Croatia: HEP upgraded outlook to positive

, SEE Energy News

Croatian state-owned power utility HEP was revised the outlook to positive from stable over its solid financial performance, while affirming its ‘BB+’ long-term issuer credit and issue ratings, Credit rating agency Standard & Poor’s (S&P) said.

The statement from the agency said that The positive outlook reflects the likelihood that we upgrade HEP if the company continues to post funds from operations (FFO) to debt above 45 % and debt to EBITDA below 3x, and demonstrate prudent risk management and sufficient resilience to both the COVID-19-related economic downturn and the expected increase in purchase prices for power and gas in 2021-2022. HEP’s financial performance continues to be solid amid the coronavirus pandemic, even though this is partly due to the temporary effect of lower purchase costs for imported electricity and gas.

Historically, the rating has been constrained by the view that the company’s business entails an inherent degree of volatility because significant fluctuations in hydro generation (total hydro generation has been 4-8 TWh per year in the past 20 years). When hydro conditions are poor, the company compensates with its 1,060 MW of installed thermal capacity or international electricity procurement, which on a typical year represents 30-35 % of HEP’s electricity sales. This exposes the utility to volatility in prices for imported power, gas, and carbon emissions. However, the company has consistently delivered on its strategic plan and demonstrated robust credit metrics, including FFO to debt above 100 % in three years with below-average hydrological conditions (2015, 2017 and our expectation for 2020; see chart). This indicates that HEP is structurally improving its risk management and the volatility we still capture in the rating is likely declining.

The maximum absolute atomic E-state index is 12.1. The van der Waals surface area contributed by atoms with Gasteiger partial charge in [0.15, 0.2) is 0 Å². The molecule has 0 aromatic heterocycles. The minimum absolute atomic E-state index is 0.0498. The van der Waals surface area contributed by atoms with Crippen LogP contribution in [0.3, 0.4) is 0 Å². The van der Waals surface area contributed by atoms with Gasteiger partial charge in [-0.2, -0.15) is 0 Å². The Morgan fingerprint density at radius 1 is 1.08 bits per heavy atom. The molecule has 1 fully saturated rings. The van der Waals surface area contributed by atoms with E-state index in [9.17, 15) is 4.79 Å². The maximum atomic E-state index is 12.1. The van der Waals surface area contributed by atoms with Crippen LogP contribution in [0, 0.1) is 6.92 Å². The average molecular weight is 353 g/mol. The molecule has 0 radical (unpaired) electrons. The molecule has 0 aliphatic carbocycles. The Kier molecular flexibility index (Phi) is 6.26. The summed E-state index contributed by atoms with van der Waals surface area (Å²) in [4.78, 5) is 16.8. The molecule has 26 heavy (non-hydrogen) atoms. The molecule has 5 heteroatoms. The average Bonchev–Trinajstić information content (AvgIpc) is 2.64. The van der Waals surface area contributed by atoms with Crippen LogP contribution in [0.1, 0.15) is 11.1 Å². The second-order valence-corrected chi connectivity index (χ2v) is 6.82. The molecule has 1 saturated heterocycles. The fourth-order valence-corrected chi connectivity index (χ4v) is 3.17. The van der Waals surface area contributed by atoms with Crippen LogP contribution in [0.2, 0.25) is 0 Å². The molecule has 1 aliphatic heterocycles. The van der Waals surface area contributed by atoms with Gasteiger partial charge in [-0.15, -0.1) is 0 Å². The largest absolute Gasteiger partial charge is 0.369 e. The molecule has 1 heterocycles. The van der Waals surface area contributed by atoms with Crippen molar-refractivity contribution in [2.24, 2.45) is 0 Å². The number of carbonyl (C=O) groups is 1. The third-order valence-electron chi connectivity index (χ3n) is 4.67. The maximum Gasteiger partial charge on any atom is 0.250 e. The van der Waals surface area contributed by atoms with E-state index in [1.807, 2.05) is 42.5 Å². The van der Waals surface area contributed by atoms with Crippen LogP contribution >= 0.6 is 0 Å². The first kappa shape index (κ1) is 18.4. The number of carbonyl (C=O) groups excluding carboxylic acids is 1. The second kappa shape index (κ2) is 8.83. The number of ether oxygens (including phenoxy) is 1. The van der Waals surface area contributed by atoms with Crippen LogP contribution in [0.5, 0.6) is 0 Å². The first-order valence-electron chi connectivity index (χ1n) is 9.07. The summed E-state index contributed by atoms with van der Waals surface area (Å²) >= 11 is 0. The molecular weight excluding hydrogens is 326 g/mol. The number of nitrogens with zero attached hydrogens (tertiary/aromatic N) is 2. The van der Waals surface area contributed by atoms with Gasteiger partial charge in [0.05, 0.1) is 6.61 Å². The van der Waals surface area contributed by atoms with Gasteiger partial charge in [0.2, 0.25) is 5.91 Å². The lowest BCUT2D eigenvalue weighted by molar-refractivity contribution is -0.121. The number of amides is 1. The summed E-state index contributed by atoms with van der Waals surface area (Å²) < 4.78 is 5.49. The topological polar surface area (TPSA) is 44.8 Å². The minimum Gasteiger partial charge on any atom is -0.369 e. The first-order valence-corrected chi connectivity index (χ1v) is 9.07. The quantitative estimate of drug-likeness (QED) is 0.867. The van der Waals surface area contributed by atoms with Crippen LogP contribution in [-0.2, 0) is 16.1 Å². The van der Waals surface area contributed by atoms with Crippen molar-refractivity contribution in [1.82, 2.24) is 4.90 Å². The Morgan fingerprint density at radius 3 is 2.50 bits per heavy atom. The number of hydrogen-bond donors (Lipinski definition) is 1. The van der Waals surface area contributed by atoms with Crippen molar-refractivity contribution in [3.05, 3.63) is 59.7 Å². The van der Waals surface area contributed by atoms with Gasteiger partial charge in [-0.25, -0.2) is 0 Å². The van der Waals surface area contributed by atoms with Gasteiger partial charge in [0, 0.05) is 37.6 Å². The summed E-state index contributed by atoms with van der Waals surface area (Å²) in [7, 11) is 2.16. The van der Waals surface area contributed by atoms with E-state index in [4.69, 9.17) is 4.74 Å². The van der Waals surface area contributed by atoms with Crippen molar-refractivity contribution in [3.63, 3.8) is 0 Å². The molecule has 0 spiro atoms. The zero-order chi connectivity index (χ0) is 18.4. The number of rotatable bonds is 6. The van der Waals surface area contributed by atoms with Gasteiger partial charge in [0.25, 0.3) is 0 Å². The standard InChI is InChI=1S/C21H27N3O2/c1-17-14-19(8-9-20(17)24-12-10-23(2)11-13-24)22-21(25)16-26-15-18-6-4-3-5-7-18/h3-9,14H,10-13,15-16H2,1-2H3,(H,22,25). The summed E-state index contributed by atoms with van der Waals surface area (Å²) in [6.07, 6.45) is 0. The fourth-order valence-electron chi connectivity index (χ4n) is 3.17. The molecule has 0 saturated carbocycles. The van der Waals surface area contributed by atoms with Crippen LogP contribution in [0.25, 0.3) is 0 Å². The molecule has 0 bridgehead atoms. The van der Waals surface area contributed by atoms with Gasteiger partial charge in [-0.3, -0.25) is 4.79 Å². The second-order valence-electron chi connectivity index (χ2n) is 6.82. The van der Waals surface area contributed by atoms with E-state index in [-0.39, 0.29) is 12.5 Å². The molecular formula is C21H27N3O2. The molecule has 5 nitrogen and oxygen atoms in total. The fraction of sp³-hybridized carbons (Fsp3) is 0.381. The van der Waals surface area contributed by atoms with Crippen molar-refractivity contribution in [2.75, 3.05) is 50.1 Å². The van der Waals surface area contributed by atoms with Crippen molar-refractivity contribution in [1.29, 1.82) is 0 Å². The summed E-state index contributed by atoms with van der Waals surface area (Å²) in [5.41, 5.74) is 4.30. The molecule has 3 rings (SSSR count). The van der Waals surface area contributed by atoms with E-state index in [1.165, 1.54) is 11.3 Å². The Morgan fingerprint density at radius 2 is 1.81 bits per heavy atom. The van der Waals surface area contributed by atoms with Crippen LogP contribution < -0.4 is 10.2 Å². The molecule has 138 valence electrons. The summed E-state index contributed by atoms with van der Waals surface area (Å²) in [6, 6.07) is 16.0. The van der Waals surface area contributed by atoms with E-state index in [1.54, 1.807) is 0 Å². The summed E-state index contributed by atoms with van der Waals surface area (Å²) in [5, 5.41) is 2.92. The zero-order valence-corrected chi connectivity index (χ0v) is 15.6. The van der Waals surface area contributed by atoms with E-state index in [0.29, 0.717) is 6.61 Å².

Until 2020, the company manages its exposure to electricity, gas, and emission allowance prices by hedging about 60 % of its volume every year. In contrast, European peers typically hedge on multiyear contracts, which provides greater cash flow stability for longer. Starting in 2021, HEP will use its access to the Intercontinental Exchange to increase the use of multiyear financial hedging strategies, and lock sales positions for multiple years. This is an important positive development in the utility’s risk management policy, which should reduce earnings volatility.

S&P expects HEP to deliver a solid financial performance in 2020 despite COVID-19, while 2021 performance will depend on the post-pandemic macroeconomic recovery.

Despite expectations of 8 % GDP decline in Croatia in 2020 and 6 % decline in the country’s electricity consumption, S&P expects HEP’s EBITDA to remain resilient in 2020, for several reasons. Firstly, the utility generates 35-40 % less electricity than it sells, and electricity prices at domestic market adapt with a lag to international prices, leading to a positive difference between procurement costs and price of sold electricity. Also, HEP’s customers are mostly residential and in 2020 will benefit from Government support measures in place due to the pandemic (such as job preservation mechanisms), so a major increase in bad debt provisions this year is not expected.